When the court determines the amount of child support to be paid by a parent, it does so on the presumption that the amount is fair and appropriate for all parties involved. However, the parents can request to have the order modified with the help of a Texas child support lawyer under the following circumstances.
- If it has been more than three years since the order was issued and the court-ordered amount differs by 20% or $100 from the amount that would be awarded if the child support guidelines were to be applied.
- If the circumstances under which the original order was issued have changed substantially and materially.
See this article for more information on how to negotiate child support.
The term “substantial and material change” might apply to the following situations.
- If there has been a substantial increase or reduction in the non-custodial parent’s income.
- If the non-custodial parent is legally obligated to take care of more children (apart from the ones they are already paying child support for).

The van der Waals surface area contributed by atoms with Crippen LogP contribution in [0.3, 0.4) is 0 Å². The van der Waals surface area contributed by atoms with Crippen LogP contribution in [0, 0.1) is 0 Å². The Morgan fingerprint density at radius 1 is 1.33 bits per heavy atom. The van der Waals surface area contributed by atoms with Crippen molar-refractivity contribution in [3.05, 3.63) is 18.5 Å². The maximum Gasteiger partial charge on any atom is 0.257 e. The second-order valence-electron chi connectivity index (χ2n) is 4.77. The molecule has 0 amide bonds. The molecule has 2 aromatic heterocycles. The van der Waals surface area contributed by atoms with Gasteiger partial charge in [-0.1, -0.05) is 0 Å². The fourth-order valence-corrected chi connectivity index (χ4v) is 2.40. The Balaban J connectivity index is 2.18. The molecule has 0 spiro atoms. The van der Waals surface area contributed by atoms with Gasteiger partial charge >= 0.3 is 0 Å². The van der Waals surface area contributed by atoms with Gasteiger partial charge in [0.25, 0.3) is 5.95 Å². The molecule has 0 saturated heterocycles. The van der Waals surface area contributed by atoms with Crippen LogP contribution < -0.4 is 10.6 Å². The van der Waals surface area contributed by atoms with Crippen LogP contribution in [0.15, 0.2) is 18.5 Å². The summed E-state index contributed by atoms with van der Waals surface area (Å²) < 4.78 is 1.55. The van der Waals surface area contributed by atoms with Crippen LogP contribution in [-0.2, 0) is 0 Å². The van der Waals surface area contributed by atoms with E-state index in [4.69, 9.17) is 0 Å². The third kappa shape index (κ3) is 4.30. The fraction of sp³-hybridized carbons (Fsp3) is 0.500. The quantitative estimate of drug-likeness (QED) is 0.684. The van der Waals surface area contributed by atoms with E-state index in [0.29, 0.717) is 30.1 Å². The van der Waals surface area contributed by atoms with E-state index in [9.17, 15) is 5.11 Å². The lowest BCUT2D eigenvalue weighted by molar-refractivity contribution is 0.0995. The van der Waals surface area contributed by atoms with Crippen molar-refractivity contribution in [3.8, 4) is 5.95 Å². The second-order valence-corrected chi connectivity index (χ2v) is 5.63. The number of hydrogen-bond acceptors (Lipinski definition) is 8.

- If the children no longer live with the custodial parent and are instead living with a different parent.
- If the medical insurance needs of the children have changed considerably.
There are two ways in which you can modify your child support order in Texas.
- If you and your ex-spouse are on the same page regarding the need for modification, you might be able to get the order modified through the child support review process.
- If you and your ex-spouse disagree with each other, you need to file a petition with the court with the help of your child custody lawyer and request the court to modify the order.
How Long Is a Parent Required to Pay Child Support in Texas?
Generally, a parent is obligated to pay child support until their children graduate from high school or reach the age of 18, whichever occurs later. However, in some cases, the court might order the parent to pay child support indefinitely.
For instance, if a child is physically or mentally disabled and might have to depend on a third-party for their day-to-day needs, the court might order the parent to pay child support for as long as it is needed.
Choose the Right Texas Child Support Lawyer Near You
If you have decided to file for divorce or need to modify your child support order, seasoned and high-achieving Austin, TX child support attorney Eric M. Willie can help you.